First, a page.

Sunday, September 9, 2012

Honor restored for PTSD veteran with "other than honorable" discharge

Good news for veteran discharged without benefits
More than 20,000 men and women have left the Army and Marines in the last four years with other-than-honorable discharges, jeopardizing their benefits and leaving some of them struggling to find treatment for health problems.
By Hal Bernton
Seattle Times staff reporter
September 8, 2012

Jarrid Starks was honored with the Bronze Star for Valor but received an other-than-honorable discharge after more than seven years in the military.

Jarrid Starks, a troubled Army veteran who received the Bronze Star for Valor but was dismissed from service with an other-than-honorable discharge, has been granted health-care benefits by the Department of Veterans Affairs.

Starks was featured in an Aug. 12 Seattle Times story that examined the plight of veterans whose other-than-honorable discharges have put their veteran's benefits at risk.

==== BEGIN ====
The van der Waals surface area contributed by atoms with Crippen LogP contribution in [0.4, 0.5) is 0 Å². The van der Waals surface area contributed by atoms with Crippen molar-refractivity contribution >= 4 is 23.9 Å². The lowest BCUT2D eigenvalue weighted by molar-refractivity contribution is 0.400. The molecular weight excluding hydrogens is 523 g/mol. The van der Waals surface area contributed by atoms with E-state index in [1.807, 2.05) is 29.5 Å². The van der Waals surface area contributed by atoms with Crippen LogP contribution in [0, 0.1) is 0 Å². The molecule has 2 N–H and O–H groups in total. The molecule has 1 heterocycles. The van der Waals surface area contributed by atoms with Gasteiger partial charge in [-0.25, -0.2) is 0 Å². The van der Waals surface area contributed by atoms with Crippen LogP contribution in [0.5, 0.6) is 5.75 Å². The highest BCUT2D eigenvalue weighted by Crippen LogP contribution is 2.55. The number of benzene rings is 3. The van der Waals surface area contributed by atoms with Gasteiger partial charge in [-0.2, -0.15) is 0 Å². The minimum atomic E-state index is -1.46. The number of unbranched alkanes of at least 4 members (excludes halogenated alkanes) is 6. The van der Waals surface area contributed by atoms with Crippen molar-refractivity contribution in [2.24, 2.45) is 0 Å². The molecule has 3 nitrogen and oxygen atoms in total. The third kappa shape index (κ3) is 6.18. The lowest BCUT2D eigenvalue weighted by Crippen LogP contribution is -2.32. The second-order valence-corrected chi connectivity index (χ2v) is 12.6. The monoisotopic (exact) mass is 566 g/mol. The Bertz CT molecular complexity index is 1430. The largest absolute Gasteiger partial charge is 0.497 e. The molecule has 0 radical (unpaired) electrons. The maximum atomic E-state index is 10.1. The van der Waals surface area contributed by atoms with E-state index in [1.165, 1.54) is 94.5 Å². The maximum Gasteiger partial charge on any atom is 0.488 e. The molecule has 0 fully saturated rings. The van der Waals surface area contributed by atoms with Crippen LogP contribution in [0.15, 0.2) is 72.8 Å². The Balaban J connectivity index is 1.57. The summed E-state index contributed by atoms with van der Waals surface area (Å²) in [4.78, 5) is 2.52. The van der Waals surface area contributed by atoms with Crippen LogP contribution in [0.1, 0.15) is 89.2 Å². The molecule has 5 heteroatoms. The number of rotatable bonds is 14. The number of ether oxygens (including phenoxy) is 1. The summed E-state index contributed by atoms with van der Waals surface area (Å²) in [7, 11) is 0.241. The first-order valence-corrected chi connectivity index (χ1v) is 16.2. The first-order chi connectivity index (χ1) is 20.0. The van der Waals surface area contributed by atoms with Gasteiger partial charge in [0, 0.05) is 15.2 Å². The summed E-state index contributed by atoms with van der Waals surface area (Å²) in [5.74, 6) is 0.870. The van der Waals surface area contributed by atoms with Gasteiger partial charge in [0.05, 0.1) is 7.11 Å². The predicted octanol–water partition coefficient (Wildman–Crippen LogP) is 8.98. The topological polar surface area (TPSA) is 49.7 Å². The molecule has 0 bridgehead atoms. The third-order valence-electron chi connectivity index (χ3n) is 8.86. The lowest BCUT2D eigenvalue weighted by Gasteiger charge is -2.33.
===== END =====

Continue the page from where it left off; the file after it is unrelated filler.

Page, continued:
Starks had been told that it might take a year or more for the VA to undertake a review to see if he is eligible for benefits.

However, Starks, who requested the review in late May, received the VA decision on Aug. 31.

"I was really happy to get the news," said Starks, who was stationed at Joint Base Lewis-McChord and now lives in Salem, Ore. "They are already calling me and getting me set up with health-care appointments."

Starks, who served tours in Iraq and Afghanistan, was diagnosed with post-traumatic stress disorder (PTSD), a twisted vertebra and a possible traumatic brain injury before leaving the service.
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